At first glance Stephan Schnedler’s series Unreal Reality appears to be an architectural study in light, shadow and the effect they have on a selection of modernistic rooms and surfaces. However, the images are actually showing constructed and staged models build with simple materials such as cardboard and paper, and lit in the artist’s own studio. Schnedler elegantly plays with the viewer’s perception of space, scale and materiality, and creates an intimate atmosphere, which draws the viewer further in. With the emptiness of the depicted spaces one is led not only to consider what is in the picture but also imagine what might exist beyond the frame of the motif.

In Dancing with Gravity a range of floating textiles are captured in a series of single still-frames. The works simultaneously depict the duality of a floating lightness and a pulling gravity. Ruled by the technical attributes of still photography we witness moving surfaces and volumes suspended in both time and space. These isolated fragments help us understand the nature of movement and materiality, and makes the eye catch onto something that in real time would have already passed us by.

Stephan Schnedler (b.1984) lives and works in Copenhagen. He was educated at the School of Photography Copenhagen in 2010 , and has worked with the photographic medium since 2004.

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Rikke’s practice centers around the relationship between reality and the human being. She builds up her material in a new context, using instruments such as reflection, displacement and repetition, where the scenarios she creates appears as fragments or parts of a larger whole.

By this she seeks to questions the borders and edges of human perception.

She has, over past years, found herself more and more anchored in a metaphysic approach and interest, and seeks to examine the dialectic and the interaction between the human psyche and content on one hand, and the form of the world and things that inhabit it, and its matter on the other. She often works with the landscape and the body, and seeks to deconstruct and rebuild, by modulating the object itself. Via manipulation and different approaches to use and compose the medias, she aims to develop the field of those.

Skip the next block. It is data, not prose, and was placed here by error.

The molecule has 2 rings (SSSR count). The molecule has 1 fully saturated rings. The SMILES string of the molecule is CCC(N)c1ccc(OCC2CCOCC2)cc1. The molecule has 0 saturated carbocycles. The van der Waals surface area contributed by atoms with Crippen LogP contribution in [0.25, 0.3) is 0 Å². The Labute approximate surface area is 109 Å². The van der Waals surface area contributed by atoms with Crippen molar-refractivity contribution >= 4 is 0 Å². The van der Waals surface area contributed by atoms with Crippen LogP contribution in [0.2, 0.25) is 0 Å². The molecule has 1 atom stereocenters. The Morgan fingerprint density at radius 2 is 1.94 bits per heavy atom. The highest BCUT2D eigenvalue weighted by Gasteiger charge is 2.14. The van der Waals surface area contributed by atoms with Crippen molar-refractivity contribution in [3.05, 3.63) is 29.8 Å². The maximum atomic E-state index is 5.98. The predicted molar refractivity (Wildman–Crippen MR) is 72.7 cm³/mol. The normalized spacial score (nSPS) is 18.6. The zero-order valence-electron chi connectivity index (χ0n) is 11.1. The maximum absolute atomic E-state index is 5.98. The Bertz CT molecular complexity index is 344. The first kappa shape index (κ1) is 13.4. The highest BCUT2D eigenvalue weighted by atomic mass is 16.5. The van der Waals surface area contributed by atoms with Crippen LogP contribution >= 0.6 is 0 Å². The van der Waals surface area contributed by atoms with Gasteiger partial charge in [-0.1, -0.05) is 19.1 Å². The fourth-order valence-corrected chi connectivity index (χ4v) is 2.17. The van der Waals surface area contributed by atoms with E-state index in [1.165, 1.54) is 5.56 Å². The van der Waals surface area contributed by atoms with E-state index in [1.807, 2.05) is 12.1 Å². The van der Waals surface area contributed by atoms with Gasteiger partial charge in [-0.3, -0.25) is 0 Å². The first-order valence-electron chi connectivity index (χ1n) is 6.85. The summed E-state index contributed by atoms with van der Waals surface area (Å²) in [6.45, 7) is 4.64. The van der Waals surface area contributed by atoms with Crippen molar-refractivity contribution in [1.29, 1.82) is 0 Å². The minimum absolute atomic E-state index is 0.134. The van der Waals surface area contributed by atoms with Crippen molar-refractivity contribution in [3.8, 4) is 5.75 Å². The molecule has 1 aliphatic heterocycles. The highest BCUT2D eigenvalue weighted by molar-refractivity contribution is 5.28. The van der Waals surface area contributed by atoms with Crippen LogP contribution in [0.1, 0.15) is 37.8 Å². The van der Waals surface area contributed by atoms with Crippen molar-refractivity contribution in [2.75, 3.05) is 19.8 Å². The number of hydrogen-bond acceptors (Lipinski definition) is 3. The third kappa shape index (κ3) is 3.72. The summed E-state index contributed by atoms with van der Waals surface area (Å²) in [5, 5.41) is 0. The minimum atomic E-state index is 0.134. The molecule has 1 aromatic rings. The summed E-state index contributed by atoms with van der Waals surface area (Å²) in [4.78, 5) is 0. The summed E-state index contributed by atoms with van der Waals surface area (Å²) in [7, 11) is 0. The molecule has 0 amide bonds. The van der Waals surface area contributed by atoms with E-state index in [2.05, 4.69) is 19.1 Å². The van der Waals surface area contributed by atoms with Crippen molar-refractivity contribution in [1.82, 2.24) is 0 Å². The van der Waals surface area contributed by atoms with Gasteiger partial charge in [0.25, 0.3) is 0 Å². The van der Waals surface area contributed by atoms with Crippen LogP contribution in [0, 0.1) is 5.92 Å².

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The reality as we know it, is braked apart and with a phenomenological approach the known and the abstract is used in its reconstruction, where she likes to operate in the minimalistic field.

Rikke’s work often creates scenarios which lies in between utopia / dystopia, and she tries to challenge the viewer to reflect on the reality we are in. The sublime and beautiful, the light and the landscape is present, but with this also the unknown and frightening.

There is a grounded sensitivity in the universe Rikke creates and investigates which carries imagination as an important element.

Rikke Flensberg (b. 1980) lives and work in Copenhagen. She graduated from Malmø Art Academy with a Master of Fine Arts in 2009. She works primarily with fine art photography, but also video, installation and sculpture and she exhibits her work in Denmark and internationally.

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Artist Lea Jessen sees the extraordinary in the ordinary, capturing it in images characterized by sharp composition and a refined sense of colour.

Her works often focus on details whose original contexts are not always readily revealed. With their focus on clean lines and abstract colour planes, these anonymous architectural fragments take on a minimalist aesthetic, making them reminiscent of the concrete art of the 1940s and 50s.